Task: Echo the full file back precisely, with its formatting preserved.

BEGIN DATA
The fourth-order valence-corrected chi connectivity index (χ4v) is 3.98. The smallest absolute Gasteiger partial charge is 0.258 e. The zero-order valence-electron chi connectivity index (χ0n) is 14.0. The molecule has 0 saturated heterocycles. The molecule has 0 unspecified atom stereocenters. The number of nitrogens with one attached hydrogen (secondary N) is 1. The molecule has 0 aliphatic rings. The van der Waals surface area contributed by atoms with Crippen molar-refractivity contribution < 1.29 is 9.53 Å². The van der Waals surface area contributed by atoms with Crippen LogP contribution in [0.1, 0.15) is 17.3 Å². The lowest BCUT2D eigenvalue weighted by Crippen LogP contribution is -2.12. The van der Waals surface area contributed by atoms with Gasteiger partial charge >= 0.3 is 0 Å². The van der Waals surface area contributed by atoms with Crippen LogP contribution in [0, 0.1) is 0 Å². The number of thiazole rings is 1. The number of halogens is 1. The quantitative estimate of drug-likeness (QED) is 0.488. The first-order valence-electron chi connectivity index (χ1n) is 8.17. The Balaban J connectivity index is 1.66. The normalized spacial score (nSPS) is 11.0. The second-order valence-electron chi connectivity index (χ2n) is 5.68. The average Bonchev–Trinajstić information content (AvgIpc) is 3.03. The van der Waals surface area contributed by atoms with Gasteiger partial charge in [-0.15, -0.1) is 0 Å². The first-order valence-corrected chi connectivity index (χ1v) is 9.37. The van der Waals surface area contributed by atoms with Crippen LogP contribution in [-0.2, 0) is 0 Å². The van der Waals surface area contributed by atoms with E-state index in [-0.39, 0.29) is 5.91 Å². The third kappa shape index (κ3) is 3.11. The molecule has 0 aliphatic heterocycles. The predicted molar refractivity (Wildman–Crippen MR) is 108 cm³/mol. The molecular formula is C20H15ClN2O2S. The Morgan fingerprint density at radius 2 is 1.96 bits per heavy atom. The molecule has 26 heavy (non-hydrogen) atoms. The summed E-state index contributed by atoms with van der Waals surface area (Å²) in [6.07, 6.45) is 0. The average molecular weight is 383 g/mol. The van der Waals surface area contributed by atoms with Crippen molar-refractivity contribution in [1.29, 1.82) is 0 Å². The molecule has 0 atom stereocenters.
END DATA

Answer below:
The fourth-order valence-corrected chi connectivity index (χ4v) is 3.98. The smallest absolute Gasteiger partial charge is 0.258 e. The zero-order valence-electron chi connectivity index (χ0n) is 14.0. The molecule has 0 saturated heterocycles. The molecule has 0 unspecified atom stereocenters. The number of nitrogens with one attached hydrogen (secondary N) is 1. The molecule has 0 aliphatic rings. The van der Waals surface area contributed by atoms with Crippen molar-refractivity contribution < 1.29 is 9.53 Å². The van der Waals surface area contributed by atoms with Crippen LogP contribution in [0.1, 0.15) is 17.3 Å². The lowest BCUT2D eigenvalue weighted by Crippen LogP contribution is -2.12. The van der Waals surface area contributed by atoms with Gasteiger partial charge >= 0.3 is 0 Å². The van der Waals surface area contributed by atoms with Crippen LogP contribution in [0, 0.1) is 0 Å². The number of thiazole rings is 1. The number of halogens is 1. The quantitative estimate of drug-likeness (QED) is 0.488. The first-order valence-electron chi connectivity index (χ1n) is 8.17. The Balaban J connectivity index is 1.66. The normalized spacial score (nSPS) is 11.0. The second-order valence-electron chi connectivity index (χ2n) is 5.68. The average Bonchev–Trinajstić information content (AvgIpc) is 3.03. The van der Waals surface area contributed by atoms with Gasteiger partial charge in [-0.15, -0.1) is 0 Å². The first-order valence-corrected chi connectivity index (χ1v) is 9.37. The van der Waals surface area contributed by atoms with Crippen LogP contribution in [-0.2, 0) is 0 Å². The van der Waals surface area contributed by atoms with E-state index in [-0.39, 0.29) is 5.91 Å². The third kappa shape index (κ3) is 3.11. The molecule has 0 aliphatic heterocycles. The predicted molar refractivity (Wildman–Crippen MR) is 108 cm³/mol. The molecular formula is C20H15ClN2O2S. The Morgan fingerprint density at radius 2 is 1.96 bits per heavy atom. The molecule has 26 heavy (non-hydrogen) atoms. The summed E-state index contributed by atoms with van der Waals surface area (Å²) in [6.07, 6.45) is 0. The average molecular weight is 383 g/mol. The van der Waals surface area contributed by atoms with Crippen molar-refractivity contribution in [1.29, 1.82) is 0 Å². The molecule has 0 atom stereocenters.